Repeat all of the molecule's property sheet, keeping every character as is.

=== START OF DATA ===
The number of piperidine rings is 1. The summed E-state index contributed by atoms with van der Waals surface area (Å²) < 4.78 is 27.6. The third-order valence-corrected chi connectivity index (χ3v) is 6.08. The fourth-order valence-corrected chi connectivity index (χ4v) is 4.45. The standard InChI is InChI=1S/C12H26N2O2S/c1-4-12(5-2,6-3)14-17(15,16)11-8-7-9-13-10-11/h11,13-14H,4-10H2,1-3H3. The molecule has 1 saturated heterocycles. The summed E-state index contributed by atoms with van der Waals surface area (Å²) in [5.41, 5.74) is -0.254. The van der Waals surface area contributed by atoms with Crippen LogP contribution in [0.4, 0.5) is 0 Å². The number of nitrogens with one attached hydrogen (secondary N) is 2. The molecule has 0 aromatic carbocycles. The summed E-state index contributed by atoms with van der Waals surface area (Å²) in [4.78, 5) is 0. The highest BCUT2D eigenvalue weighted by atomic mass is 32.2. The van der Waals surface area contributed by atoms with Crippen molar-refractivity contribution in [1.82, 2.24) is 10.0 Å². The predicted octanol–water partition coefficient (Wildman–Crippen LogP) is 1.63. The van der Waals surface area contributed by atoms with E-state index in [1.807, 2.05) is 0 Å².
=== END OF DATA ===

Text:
The number of piperidine rings is 1. The summed E-state index contributed by atoms with van der Waals surface area (Å²) < 4.78 is 27.6. The third-order valence-corrected chi connectivity index (χ3v) is 6.08. The fourth-order valence-corrected chi connectivity index (χ4v) is 4.45. The standard InChI is InChI=1S/C12H26N2O2S/c1-4-12(5-2,6-3)14-17(15,16)11-8-7-9-13-10-11/h11,13-14H,4-10H2,1-3H3. The molecule has 1 saturated heterocycles. The summed E-state index contributed by atoms with van der Waals surface area (Å²) in [5.41, 5.74) is -0.254. The van der Waals surface area contributed by atoms with Crippen LogP contribution in [0.4, 0.5) is 0 Å². The number of nitrogens with one attached hydrogen (secondary N) is 2. The molecule has 0 aromatic carbocycles. The summed E-state index contributed by atoms with van der Waals surface area (Å²) in [4.78, 5) is 0. The highest BCUT2D eigenvalue weighted by atomic mass is 32.2. The van der Waals surface area contributed by atoms with Crippen molar-refractivity contribution in [1.82, 2.24) is 10.0 Å². The predicted octanol–water partition coefficient (Wildman–Crippen LogP) is 1.63. The van der Waals surface area contributed by atoms with E-state index in [1.807, 2.05) is 0 Å².